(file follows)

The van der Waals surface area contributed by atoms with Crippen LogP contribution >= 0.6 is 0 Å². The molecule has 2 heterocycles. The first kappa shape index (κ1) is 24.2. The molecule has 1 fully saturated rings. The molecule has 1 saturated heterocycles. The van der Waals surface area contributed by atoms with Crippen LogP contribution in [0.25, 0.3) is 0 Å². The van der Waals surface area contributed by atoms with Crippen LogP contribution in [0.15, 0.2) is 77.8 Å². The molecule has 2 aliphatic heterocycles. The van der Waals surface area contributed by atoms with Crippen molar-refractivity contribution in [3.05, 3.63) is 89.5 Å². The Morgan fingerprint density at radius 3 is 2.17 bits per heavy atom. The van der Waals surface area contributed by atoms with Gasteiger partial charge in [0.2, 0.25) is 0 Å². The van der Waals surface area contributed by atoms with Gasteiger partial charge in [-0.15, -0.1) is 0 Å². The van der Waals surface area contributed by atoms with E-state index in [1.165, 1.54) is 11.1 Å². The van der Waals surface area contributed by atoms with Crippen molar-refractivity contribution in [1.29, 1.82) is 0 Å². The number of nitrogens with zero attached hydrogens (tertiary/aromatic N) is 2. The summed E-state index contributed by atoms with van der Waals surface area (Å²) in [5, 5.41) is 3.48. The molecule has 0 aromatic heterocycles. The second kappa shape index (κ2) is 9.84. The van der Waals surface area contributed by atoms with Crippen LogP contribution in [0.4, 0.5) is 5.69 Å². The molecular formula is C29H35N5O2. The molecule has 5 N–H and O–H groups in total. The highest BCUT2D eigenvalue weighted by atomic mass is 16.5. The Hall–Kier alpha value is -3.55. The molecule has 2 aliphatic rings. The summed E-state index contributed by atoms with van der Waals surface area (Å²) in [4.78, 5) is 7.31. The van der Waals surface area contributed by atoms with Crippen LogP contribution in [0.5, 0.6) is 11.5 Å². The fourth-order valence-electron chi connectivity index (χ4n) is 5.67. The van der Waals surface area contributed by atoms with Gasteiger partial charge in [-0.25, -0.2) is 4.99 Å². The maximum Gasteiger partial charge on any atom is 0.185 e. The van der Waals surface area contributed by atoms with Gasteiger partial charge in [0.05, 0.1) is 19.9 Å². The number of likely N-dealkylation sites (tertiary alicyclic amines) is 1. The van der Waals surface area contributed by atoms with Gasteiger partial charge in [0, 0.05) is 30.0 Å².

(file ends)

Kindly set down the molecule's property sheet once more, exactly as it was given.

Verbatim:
The van der Waals surface area contributed by atoms with Crippen LogP contribution >= 0.6 is 0 Å². The molecule has 2 heterocycles. The first kappa shape index (κ1) is 24.2. The molecule has 1 fully saturated rings. The molecule has 1 saturated heterocycles. The van der Waals surface area contributed by atoms with Crippen LogP contribution in [0.25, 0.3) is 0 Å². The van der Waals surface area contributed by atoms with Crippen LogP contribution in [0.15, 0.2) is 77.8 Å². The molecule has 2 aliphatic heterocycles. The van der Waals surface area contributed by atoms with Crippen molar-refractivity contribution in [3.05, 3.63) is 89.5 Å². The Morgan fingerprint density at radius 3 is 2.17 bits per heavy atom. The van der Waals surface area contributed by atoms with Gasteiger partial charge in [0.2, 0.25) is 0 Å². The van der Waals surface area contributed by atoms with Gasteiger partial charge in [-0.15, -0.1) is 0 Å². The van der Waals surface area contributed by atoms with E-state index in [1.165, 1.54) is 11.1 Å². The van der Waals surface area contributed by atoms with Crippen molar-refractivity contribution in [1.29, 1.82) is 0 Å². The number of nitrogens with zero attached hydrogens (tertiary/aromatic N) is 2. The summed E-state index contributed by atoms with van der Waals surface area (Å²) in [5, 5.41) is 3.48. The molecule has 0 aromatic heterocycles. The second kappa shape index (κ2) is 9.84. The van der Waals surface area contributed by atoms with Crippen LogP contribution in [0.4, 0.5) is 5.69 Å². The molecular formula is C29H35N5O2. The molecule has 5 N–H and O–H groups in total. The highest BCUT2D eigenvalue weighted by atomic mass is 16.5. The Hall–Kier alpha value is -3.55. The molecule has 2 aliphatic rings. The summed E-state index contributed by atoms with van der Waals surface area (Å²) in [4.78, 5) is 7.31. The van der Waals surface area contributed by atoms with Crippen LogP contribution in [0.5, 0.6) is 11.5 Å². The fourth-order valence-electron chi connectivity index (χ4n) is 5.67. The van der Waals surface area contributed by atoms with Gasteiger partial charge in [-0.25, -0.2) is 4.99 Å². The maximum Gasteiger partial charge on any atom is 0.185 e. The van der Waals surface area contributed by atoms with Gasteiger partial charge in [0.05, 0.1) is 19.9 Å². The number of likely N-dealkylation sites (tertiary alicyclic amines) is 1. The van der Waals surface area contributed by atoms with Gasteiger partial charge in [0, 0.05) is 30.0 Å².